Clever Title Goes Here

It’s been a while since I’ve done a post on the nuts and bolts of writing, so I thought I’d give it a shot. Today’s topic, inspired by recent struggles, is: Titles.

On the surface, titles seem simple, right? Come up with a few words that describe the story, slap it on the top and that’s that. But a lot of writers have a surprisingly hard time coming up with titles. For my own part, either I’ll know the title from almost before I put the first word on the page, or I’ll be still agonizing over it months after I finish the story. There is no in-between.

Yet despite the headache that titles can be, they don’t get much discussion time on writing podcasts and blogs. I suppose there are more complicated issues of storytelling to be discussed, which is true… but despite being an outwardly simple topic, titles are incredibly important. After all, the title will be what gives any potential reader their first impression of your story.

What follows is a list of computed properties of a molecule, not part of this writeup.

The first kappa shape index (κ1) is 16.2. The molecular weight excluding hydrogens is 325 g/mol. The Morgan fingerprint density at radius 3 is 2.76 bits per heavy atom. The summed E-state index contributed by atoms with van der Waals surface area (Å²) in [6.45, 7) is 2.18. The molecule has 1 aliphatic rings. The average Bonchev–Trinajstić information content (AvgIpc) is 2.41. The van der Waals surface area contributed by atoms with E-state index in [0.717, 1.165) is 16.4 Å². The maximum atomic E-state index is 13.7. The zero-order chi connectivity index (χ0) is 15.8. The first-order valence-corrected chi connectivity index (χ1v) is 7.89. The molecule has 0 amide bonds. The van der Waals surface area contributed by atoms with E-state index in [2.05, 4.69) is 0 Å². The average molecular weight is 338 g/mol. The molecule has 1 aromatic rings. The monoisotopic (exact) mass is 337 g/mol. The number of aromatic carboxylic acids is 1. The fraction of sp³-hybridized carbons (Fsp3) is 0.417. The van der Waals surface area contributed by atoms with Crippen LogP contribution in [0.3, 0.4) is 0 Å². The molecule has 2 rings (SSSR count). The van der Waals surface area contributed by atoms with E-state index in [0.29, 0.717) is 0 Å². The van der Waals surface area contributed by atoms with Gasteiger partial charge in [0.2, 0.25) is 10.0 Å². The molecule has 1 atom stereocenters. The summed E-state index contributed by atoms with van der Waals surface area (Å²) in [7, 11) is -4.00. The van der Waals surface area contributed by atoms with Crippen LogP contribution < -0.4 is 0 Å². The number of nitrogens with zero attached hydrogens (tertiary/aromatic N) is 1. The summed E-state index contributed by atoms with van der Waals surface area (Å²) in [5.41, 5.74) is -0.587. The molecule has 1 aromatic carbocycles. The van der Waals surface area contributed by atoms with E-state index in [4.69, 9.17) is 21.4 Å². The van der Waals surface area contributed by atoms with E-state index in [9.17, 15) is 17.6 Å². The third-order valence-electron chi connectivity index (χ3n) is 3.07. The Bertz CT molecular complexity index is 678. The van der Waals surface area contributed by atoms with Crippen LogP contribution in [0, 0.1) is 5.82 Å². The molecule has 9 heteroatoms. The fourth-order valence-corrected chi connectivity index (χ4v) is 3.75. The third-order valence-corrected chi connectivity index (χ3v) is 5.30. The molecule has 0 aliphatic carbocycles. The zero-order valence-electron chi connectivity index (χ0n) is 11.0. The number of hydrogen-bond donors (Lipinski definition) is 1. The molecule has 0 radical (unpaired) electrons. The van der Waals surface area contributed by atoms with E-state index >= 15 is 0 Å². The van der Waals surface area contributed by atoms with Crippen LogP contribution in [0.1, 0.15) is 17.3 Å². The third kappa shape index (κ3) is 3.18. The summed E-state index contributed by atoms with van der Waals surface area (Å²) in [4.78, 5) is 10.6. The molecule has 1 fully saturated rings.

This is particularly true for short stories– with a novel, the cover art may fill that role, but for short stories (and many novels as well), the title will almost certainly be the first thing the reader notices. A catchy title can make the difference between a potential reader and an actual one. It’s the first, best advertising for your story.

Yet advertising isn’t all a title is, either. A good title can, in some cases, be what ties the story together. Title can be short and catchy, or long and poetic; they can set up a mystery that hooks the reader; they can make the reader laugh; they can be a metaphor that sums up the entire story in a few words; they can use language to craft an image that the reader simply must know more about. If the title ties in to the end of the story, it can create that satisfying “loop” that’s so important for short stories. But a title doesn’t need to be all of those things; in fact, some of those things are inherently contradictory.